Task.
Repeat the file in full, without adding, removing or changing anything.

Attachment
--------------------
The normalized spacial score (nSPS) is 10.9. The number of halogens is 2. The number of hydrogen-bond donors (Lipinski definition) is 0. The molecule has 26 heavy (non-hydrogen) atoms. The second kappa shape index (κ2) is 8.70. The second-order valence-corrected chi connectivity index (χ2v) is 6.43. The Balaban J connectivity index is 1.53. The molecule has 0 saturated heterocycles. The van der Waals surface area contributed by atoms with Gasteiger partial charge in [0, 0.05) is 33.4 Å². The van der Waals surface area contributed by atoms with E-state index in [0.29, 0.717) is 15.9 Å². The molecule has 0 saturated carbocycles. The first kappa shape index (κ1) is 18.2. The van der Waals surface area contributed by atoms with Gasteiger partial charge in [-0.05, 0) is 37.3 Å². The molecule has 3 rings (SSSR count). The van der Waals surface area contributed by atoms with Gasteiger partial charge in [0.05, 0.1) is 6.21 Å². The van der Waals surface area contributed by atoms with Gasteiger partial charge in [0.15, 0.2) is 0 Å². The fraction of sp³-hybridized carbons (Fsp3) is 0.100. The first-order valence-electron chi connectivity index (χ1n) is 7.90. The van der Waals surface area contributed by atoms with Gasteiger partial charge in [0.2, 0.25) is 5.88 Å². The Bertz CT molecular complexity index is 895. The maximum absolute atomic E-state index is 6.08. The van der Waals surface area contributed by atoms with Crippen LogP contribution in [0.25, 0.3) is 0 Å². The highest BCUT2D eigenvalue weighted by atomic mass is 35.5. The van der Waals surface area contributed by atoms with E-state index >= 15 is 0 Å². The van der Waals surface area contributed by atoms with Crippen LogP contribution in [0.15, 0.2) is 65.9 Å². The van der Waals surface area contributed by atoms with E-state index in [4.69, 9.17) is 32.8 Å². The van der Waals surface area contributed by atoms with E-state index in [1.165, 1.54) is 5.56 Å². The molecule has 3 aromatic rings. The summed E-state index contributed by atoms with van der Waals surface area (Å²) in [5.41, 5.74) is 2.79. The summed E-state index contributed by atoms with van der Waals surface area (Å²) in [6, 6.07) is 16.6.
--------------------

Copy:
The normalized spacial score (nSPS) is 10.9. The number of halogens is 2. The number of hydrogen-bond donors (Lipinski definition) is 0. The molecule has 26 heavy (non-hydrogen) atoms. The second kappa shape index (κ2) is 8.70. The second-order valence-corrected chi connectivity index (χ2v) is 6.43. The Balaban J connectivity index is 1.53. The molecule has 0 saturated heterocycles. The van der Waals surface area contributed by atoms with Gasteiger partial charge in [0, 0.05) is 33.4 Å². The van der Waals surface area contributed by atoms with E-state index in [0.29, 0.717) is 15.9 Å². The molecule has 0 saturated carbocycles. The first kappa shape index (κ1) is 18.2. The van der Waals surface area contributed by atoms with Gasteiger partial charge in [-0.05, 0) is 37.3 Å². The molecule has 3 rings (SSSR count). The van der Waals surface area contributed by atoms with Gasteiger partial charge in [0.05, 0.1) is 6.21 Å². The van der Waals surface area contributed by atoms with Gasteiger partial charge in [0.15, 0.2) is 0 Å². The fraction of sp³-hybridized carbons (Fsp3) is 0.100. The first-order valence-electron chi connectivity index (χ1n) is 7.90. The van der Waals surface area contributed by atoms with Gasteiger partial charge in [0.2, 0.25) is 5.88 Å². The Bertz CT molecular complexity index is 895. The maximum absolute atomic E-state index is 6.08. The van der Waals surface area contributed by atoms with Crippen LogP contribution in [0.25, 0.3) is 0 Å². The highest BCUT2D eigenvalue weighted by atomic mass is 35.5. The van der Waals surface area contributed by atoms with E-state index >= 15 is 0 Å². The van der Waals surface area contributed by atoms with Crippen LogP contribution in [0.15, 0.2) is 65.9 Å². The van der Waals surface area contributed by atoms with E-state index in [4.69, 9.17) is 32.8 Å². The van der Waals surface area contributed by atoms with E-state index in [1.165, 1.54) is 5.56 Å². The molecule has 3 aromatic rings. The summed E-state index contributed by atoms with van der Waals surface area (Å²) in [5.41, 5.74) is 2.79. The summed E-state index contributed by atoms with van der Waals surface area (Å²) in [6, 6.07) is 16.6.